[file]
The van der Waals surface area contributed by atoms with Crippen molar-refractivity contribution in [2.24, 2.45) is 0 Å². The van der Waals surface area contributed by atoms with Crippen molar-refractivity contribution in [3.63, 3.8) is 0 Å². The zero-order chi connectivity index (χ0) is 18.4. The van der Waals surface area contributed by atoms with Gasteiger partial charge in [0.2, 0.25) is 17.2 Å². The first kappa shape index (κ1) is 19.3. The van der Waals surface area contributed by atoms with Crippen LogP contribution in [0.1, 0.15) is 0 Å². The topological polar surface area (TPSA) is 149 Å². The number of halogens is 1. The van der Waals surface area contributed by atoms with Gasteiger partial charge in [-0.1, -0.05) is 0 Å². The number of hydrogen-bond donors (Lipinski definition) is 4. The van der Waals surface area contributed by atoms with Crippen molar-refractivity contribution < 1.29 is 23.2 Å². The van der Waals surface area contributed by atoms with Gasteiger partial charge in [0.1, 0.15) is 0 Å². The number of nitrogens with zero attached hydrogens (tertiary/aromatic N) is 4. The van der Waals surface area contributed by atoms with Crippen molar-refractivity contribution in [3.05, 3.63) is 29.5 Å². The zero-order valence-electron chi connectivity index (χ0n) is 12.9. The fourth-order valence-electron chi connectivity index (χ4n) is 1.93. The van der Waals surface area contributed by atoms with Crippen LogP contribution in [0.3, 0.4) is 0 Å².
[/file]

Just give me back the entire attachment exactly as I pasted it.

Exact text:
The van der Waals surface area contributed by atoms with Crippen molar-refractivity contribution in [2.24, 2.45) is 0 Å². The van der Waals surface area contributed by atoms with Crippen molar-refractivity contribution in [3.63, 3.8) is 0 Å². The zero-order chi connectivity index (χ0) is 18.4. The van der Waals surface area contributed by atoms with Gasteiger partial charge in [0.2, 0.25) is 17.2 Å². The first kappa shape index (κ1) is 19.3. The van der Waals surface area contributed by atoms with Crippen LogP contribution in [0.1, 0.15) is 0 Å². The topological polar surface area (TPSA) is 149 Å². The number of halogens is 1. The van der Waals surface area contributed by atoms with Gasteiger partial charge in [-0.1, -0.05) is 0 Å². The number of hydrogen-bond donors (Lipinski definition) is 4. The van der Waals surface area contributed by atoms with Crippen molar-refractivity contribution < 1.29 is 23.2 Å². The van der Waals surface area contributed by atoms with Gasteiger partial charge in [0.1, 0.15) is 0 Å². The number of nitrogens with zero attached hydrogens (tertiary/aromatic N) is 4. The van der Waals surface area contributed by atoms with Crippen molar-refractivity contribution in [3.05, 3.63) is 29.5 Å². The zero-order valence-electron chi connectivity index (χ0n) is 12.9. The fourth-order valence-electron chi connectivity index (χ4n) is 1.93. The van der Waals surface area contributed by atoms with Crippen LogP contribution in [0.3, 0.4) is 0 Å².